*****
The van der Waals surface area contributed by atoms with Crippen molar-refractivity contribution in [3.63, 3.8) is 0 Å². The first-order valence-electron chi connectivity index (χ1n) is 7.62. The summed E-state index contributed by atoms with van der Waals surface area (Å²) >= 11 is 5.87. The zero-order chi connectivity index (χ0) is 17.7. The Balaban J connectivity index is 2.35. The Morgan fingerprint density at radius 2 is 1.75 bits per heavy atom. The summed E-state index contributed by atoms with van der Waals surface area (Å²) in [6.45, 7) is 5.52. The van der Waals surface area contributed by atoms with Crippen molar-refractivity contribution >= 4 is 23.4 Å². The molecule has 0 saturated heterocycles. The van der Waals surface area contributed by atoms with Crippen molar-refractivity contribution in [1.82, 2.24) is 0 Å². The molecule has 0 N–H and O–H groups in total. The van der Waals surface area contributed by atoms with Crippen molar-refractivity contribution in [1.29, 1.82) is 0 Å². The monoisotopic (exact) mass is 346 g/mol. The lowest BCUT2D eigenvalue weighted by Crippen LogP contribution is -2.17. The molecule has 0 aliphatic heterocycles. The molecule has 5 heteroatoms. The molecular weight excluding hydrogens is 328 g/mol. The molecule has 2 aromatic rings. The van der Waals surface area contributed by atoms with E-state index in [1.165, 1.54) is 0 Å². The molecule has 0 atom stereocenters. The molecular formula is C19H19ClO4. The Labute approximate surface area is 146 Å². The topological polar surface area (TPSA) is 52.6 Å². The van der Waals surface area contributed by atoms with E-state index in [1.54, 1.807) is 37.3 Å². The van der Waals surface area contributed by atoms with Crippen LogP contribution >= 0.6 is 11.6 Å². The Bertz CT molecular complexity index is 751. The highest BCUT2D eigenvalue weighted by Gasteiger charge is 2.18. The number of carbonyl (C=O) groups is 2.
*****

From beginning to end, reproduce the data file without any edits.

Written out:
The van der Waals surface area contributed by atoms with Crippen molar-refractivity contribution in [3.63, 3.8) is 0 Å². The first-order valence-electron chi connectivity index (χ1n) is 7.62. The summed E-state index contributed by atoms with van der Waals surface area (Å²) >= 11 is 5.87. The zero-order chi connectivity index (χ0) is 17.7. The Balaban J connectivity index is 2.35. The Morgan fingerprint density at radius 2 is 1.75 bits per heavy atom. The summed E-state index contributed by atoms with van der Waals surface area (Å²) in [6.45, 7) is 5.52. The van der Waals surface area contributed by atoms with Crippen molar-refractivity contribution >= 4 is 23.4 Å². The molecule has 0 saturated heterocycles. The van der Waals surface area contributed by atoms with Crippen molar-refractivity contribution in [1.82, 2.24) is 0 Å². The molecule has 0 N–H and O–H groups in total. The van der Waals surface area contributed by atoms with Crippen molar-refractivity contribution in [1.29, 1.82) is 0 Å². The monoisotopic (exact) mass is 346 g/mol. The lowest BCUT2D eigenvalue weighted by Crippen LogP contribution is -2.17. The molecule has 0 aliphatic heterocycles. The molecule has 5 heteroatoms. The molecular weight excluding hydrogens is 328 g/mol. The molecule has 2 aromatic rings. The van der Waals surface area contributed by atoms with E-state index in [1.165, 1.54) is 0 Å². The molecule has 0 atom stereocenters. The molecular formula is C19H19ClO4. The Labute approximate surface area is 146 Å². The topological polar surface area (TPSA) is 52.6 Å². The van der Waals surface area contributed by atoms with E-state index in [1.54, 1.807) is 37.3 Å². The van der Waals surface area contributed by atoms with Crippen LogP contribution >= 0.6 is 11.6 Å². The Bertz CT molecular complexity index is 751. The highest BCUT2D eigenvalue weighted by Gasteiger charge is 2.18. The number of carbonyl (C=O) groups is 2.